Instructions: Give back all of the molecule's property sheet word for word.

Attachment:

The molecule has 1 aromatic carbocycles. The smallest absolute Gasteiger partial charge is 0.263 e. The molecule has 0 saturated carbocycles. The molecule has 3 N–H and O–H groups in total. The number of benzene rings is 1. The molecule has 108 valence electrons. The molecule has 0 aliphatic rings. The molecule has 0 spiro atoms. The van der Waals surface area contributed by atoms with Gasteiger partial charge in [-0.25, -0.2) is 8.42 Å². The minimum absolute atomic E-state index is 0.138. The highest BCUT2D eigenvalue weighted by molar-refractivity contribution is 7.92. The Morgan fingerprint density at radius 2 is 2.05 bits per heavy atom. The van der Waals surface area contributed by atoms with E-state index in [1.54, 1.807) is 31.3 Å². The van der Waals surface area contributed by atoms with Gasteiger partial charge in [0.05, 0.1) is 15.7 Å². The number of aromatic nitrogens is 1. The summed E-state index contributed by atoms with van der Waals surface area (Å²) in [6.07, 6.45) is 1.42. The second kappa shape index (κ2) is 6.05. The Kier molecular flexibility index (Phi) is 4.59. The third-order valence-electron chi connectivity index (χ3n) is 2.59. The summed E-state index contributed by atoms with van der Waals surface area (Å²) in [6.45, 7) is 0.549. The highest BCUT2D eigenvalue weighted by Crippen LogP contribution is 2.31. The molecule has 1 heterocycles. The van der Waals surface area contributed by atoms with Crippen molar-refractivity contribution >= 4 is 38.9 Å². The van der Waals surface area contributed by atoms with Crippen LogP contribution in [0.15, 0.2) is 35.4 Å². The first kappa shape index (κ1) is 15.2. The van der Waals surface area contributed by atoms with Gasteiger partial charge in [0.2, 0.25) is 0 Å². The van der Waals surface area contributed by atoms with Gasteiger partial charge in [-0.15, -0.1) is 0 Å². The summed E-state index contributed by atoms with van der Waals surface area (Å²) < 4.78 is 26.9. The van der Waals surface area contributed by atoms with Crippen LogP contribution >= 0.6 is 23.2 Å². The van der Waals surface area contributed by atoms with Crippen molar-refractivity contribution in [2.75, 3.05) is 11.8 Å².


The molecule has 1 aromatic carbocycles. The smallest absolute Gasteiger partial charge is 0.263 e. The molecule has 0 saturated carbocycles. The molecule has 3 N–H and O–H groups in total. The number of benzene rings is 1. The molecule has 108 valence electrons. The molecule has 0 aliphatic rings. The molecule has 0 spiro atoms. The van der Waals surface area contributed by atoms with Gasteiger partial charge in [-0.25, -0.2) is 8.42 Å². The minimum absolute atomic E-state index is 0.138. The highest BCUT2D eigenvalue weighted by molar-refractivity contribution is 7.92. The Morgan fingerprint density at radius 2 is 2.05 bits per heavy atom. The van der Waals surface area contributed by atoms with E-state index in [1.54, 1.807) is 31.3 Å². The van der Waals surface area contributed by atoms with Gasteiger partial charge in [0.05, 0.1) is 15.7 Å². The number of aromatic nitrogens is 1. The summed E-state index contributed by atoms with van der Waals surface area (Å²) in [6.07, 6.45) is 1.42. The second kappa shape index (κ2) is 6.05. The Kier molecular flexibility index (Phi) is 4.59. The third-order valence-electron chi connectivity index (χ3n) is 2.59. The summed E-state index contributed by atoms with van der Waals surface area (Å²) in [6.45, 7) is 0.549. The highest BCUT2D eigenvalue weighted by Crippen LogP contribution is 2.31. The molecule has 1 heterocycles. The van der Waals surface area contributed by atoms with Crippen molar-refractivity contribution >= 4 is 38.9 Å². The van der Waals surface area contributed by atoms with Crippen LogP contribution in [0.15, 0.2) is 35.4 Å². The first kappa shape index (κ1) is 15.2. The van der Waals surface area contributed by atoms with Gasteiger partial charge in [0.2, 0.25) is 0 Å². The van der Waals surface area contributed by atoms with Gasteiger partial charge in [-0.15, -0.1) is 0 Å². The summed E-state index contributed by atoms with van der Waals surface area (Å²) < 4.78 is 26.9. The van der Waals surface area contributed by atoms with Crippen LogP contribution >= 0.6 is 23.2 Å². The van der Waals surface area contributed by atoms with Crippen molar-refractivity contribution in [2.75, 3.05) is 11.8 Å².